An Acid is a chemical compound with a pH of less than 7, whereas a base is an “alkaline” (synonym = “basic”) compound with a pH > 7. Acids and bases contain ions of individual elements with positive or negative charges. When an acid reacts with a base a new substance is formed, alternatively called a salt or a mineral. Because of the strong connotation of “salt” in its narrow sense as a particular flavoring we put on our food, most non-chemists use the term “mineral” instead (when referring to the new structures created by such interactions).

An element is one or more unique atoms of the identical atomic weight and number, or their isotopes, as distinguished from all others on the periodic table. Elements have a neutral charge, and may appear as either a liquid, solid or gas and some may assume two, or all three states depending on environmental temperature and / or other factors.

Ions are elements that have given up or gained one or more electrons from (an) other atom(s). Those giving up electrons assume a positive charge and are henceforth called “cat-ions” while those gaining electrons assume a negative charge and are termed “an-ions”. Along with the exchange of electrons, bonds are formed. Therefore ions are the building blocks of mineral formation amongst different elements.

A mineral (Chemistry definition) may be a single element with low reactivity such as gold, silver, platinum, copper or their alloys, or a combination of at least two more highly reactive elements creating a chemical compound (a “salt”). [This is the usual meaning employed by this website in its discussion of trace minerals.] Minerals (Geology definition) are normally crystalline, inorganic and naturally-occurring, formed as a result of geological processes and with a definite chemical composition and physical properties. H2O is a mineral because it is a molecule of two distinct elements, Hydrogen and Oxygen that are gases, but when they combine they may remain as either a gas (i.e., water vapor), or change shape to that of a liquid (water), or become a solid (ice) in which from they finally assume a crystalline structure. Solids (Nutritional definition) that are neither animal nor vegetable (animal and vegetable matter is organic) may also be considered to be minerals in a broad sense. [Sometimes the nutritional concept is employed in explanations presented in this website, consistent with the context and common usage of the word.]

Organic means something made up substantially of Carbon atoms such as any, once-living organism.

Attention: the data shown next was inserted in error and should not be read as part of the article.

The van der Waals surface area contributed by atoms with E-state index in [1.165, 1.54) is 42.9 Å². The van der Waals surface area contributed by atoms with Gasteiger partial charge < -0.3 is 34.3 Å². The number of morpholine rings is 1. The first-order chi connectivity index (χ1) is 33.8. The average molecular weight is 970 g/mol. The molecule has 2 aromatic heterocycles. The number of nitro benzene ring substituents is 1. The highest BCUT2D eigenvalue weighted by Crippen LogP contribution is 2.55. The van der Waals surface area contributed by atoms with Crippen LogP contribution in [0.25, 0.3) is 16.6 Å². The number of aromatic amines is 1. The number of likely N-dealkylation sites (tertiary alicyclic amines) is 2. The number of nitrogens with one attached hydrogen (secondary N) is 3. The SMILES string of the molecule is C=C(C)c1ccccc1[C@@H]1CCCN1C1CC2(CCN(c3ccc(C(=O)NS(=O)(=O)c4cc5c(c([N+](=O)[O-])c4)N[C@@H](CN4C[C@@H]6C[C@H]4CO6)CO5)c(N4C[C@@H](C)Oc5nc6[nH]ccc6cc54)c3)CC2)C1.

A rock is a conglomeration of minerals with a degree of hardness, and may contain organic material. Coal, for example, may be classified as a rock since, besides its predominantly organic state (mostly carbon), minerals as aforedescribed may be present. But coal itself, is not a true mineral in the geologic sense.

Salts for the most part, also may be considered to be true minerals. Any chemical compound formed by the union of different ions is a “salt” (in the generic sense). For example, Sodium Chloride (NaCl) can be recreated using chemistry, but is also found in nature as a rather abundant mineral called “Halite” by geologists. English-speakers have given this mineral the common name of “table salt”.

Silicic acid is a general name for a family of chemical compounds of Silicon, Hydrogen, and Oxygen, with the general formula [SiOx(OH)4-2x]n.

Silicate means a type of salt (mineral) derived from the action of silicic acid). Smectite (see Further Explanation, below)

Further explanation:

In terms of chemistry, clay minerals are hydrous aluminum phyllosilicates1, sometimes with variable amounts of Iron, Magnesium, alkali metals, alkaline earths and other cations2. In Geology fine-grained sediments with particle sizes of less than 0.0039 mm in size may be classified as clays.

The healing properties of clays have been known to mankind since ancient Egyptian times. For centuries cultures as diverse as the Chinese, Essenes and various Native American tribes ranging from North to South America, have embraced the medicinal and nutritional uses of mineral clays.

Geologists classically divide clays into seven groupings:

  • Chlorite
  • Illite
  • Kaolin
  • Lath-form
  • Mixed-layer group (consists of five of its sister groups listed herewith)
  • Smectite2
  • Vermiculite

All clays will adsorb3; however, the Smectite Group is the only clay of interest for our purposes here, i.e. because it is uniquely capable of absorption. Unlike the other clay groupings, only Smectite is effective at absorbing toxins. Its peculiar structure and advantages, therefore, sets it apart from all other clays. Smectite is also characterized by its expandable properties. For this reason also, Smectite has become a favorite clay for agricultural and nutritional use. These reasons, inter alia, are why most clays sold in the health food industry belong to the Smectite grouping.

Within the Smectite grouping are several subdivisions2, including:

  • Nontronite
  • Pyrophyllite
  • Saponite
  • Sauconite
  • Bentonite
  • Montmorillonite
  • and Talc

Without question, the most popular of the lot is Montmorillonite. This clay material is a very soft phyllosilicate1 that typically forms in microscopic crystals, producing a 2:1 clay, meaning that it has 2 tetrahedral sheets sandwiching a central octahedral sheet.

Between 1847 and 1898 Montmorillonite also gradually became known as a subfamily of clays while maintaining its status simultaneously as a unique, individual clay itself. This kind of resulting confusion (akin to “salt” as a general term for mineral, and “table salt” as a particular variety) spawned the term “Montmorillonoid” which to many is still a better classification for the Smectite5 clays, but Smectite seems to have ultimately won out in the literature.

Bentonite is a name given by W.C. Knight in 1898 to somewhat different clay that was originally found near Fort Benton, in eastern Wyoming. Before 1898, Bentonite was sometimes called Taylorite–named after William Taylor, who is the first noted to have begun to draw attention to the clay deposits in the USA.

Alas, Bentonite [(Na.Ca)0.33(Al,Mg)2Si4O10(OH).nH2O], defined as a naturally-occurring, hydrated aluminum silicate, has had many other synonyms over the intervening decades including Fuller’s Earth, hectorite, hormite clay bentonite magma, saponite, southern bentonite, tixoton, volclay, volclay bentonite BC, wilkinite, Wyoming Sodium Bentonite, Calcium Montmorillonite [montmorillonite (Ca)], Sodium Montmorillonite [montmorillonite (Na)]and just plain Montmorillonite6.